Mr Smith also wrongly believed non-specialist paramedics should not be deployed into the City Room.
As the post-attack “golden hour” ended, the emergency response had failed to achieve effective evacuation.
Just after midnight there were still 36 casualties waiting to go to hospital, with the last casualty departing at 2.50am on May 23.
Sir John said: “To those who experienced it, this period of time will have seemed interminable. It must not happen again.”
He said the evidence was “conclusive” there was no possibility that 20 of the 22 victims could have survived the “murderous actions” of Salman Abedi, referred to sparingly by his initials in the 874-page report.
Sir John said: “In the case of John Atkinson, his injuries were survivable. Had he received the care and treatment he should have, it is likely he would have survived. It is likely that inadequacies in the emergency response prevented his survival.”
He said Mr Atkinson would probably have survived if an “intervention sufficient to slow substantially or stop bleeding” had been undertaken up to 45 minutes after the blast.
Staff at the Arena owner SMG’s then medical provider ETUK should have been able to apply medical tourniquets to both his legs, along with dressings to his wounds.
More paramedics in the City Room would likely have identified the need for urgent treatment and/or evacuation, he said, while more ambulances at the scene would also have meant quicker care.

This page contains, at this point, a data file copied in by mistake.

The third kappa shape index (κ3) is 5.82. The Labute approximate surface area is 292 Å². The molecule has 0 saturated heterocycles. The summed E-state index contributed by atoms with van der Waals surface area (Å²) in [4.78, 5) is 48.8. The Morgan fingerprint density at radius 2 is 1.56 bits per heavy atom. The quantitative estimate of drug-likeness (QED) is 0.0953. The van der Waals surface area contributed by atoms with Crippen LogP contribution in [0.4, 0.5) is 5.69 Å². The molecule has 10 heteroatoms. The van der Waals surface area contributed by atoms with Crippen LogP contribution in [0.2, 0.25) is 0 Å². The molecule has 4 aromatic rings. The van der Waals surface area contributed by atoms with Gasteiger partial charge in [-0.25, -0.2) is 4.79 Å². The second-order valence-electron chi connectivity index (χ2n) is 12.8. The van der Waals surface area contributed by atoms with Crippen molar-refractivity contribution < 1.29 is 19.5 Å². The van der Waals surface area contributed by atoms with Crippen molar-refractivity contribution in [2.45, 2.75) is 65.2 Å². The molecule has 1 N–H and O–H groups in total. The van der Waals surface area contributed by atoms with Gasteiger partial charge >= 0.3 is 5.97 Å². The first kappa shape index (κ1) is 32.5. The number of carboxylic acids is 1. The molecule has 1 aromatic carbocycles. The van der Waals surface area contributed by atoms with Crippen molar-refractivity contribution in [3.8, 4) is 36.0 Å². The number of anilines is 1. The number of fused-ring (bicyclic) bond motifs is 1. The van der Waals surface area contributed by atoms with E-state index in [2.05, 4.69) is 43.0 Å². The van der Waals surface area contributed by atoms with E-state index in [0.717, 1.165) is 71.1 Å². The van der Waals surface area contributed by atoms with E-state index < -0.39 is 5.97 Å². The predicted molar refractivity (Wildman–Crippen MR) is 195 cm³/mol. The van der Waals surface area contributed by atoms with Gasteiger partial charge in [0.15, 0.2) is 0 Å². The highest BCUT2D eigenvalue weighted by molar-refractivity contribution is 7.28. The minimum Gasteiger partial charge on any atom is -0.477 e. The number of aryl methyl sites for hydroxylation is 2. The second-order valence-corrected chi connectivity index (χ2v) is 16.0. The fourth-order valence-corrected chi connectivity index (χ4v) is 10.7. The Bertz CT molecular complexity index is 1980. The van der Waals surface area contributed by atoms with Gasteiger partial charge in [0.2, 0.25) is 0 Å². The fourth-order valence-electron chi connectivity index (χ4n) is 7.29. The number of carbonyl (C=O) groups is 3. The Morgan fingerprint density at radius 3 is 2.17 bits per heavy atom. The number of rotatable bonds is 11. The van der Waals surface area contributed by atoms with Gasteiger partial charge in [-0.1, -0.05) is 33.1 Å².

Sir John said Mr Atkinson would probably have been also prioritised quicker for evacuation if firefighters had arrived when they should have.
Lawyers for eight-year-old Saffie-Rose Roussos had submitted during the inquiry that her injuries were potentially survivable.
Sir John concluded: “In the case of Saffie-Rose Roussos, it is highly unlikely that she could have survived her injuries. There was only a remote possibility she could have survived with different treatment and care.
“I do not consider that the evidence enables me to say she had absolutely no chance of survival if the most comprehensive and advanced medical treatment had been initiated immediately after injury.
“I make clear what I am postulating is a remote possibility of survival. On the evidence that I have accepted, what happened to Saffie-Rose Roussos represents a terrible burden of injury. It is highly likely her death was inevitable even if the most comprehensive and advanced medical treatment had been initiated immediately after injury.”
Sir John’s first report on security issues at the Arena was issued last June and highlighted a string of “missed opportunities” to identify Abedi as a threat before he walked across the City Room and detonated his shrapnel-laden device.
The third and final report will focus on the radicalisation of Abedi and what the intelligence services and counter-terrorism police knew, and if they could have prevented the attack. It will be published at a later date.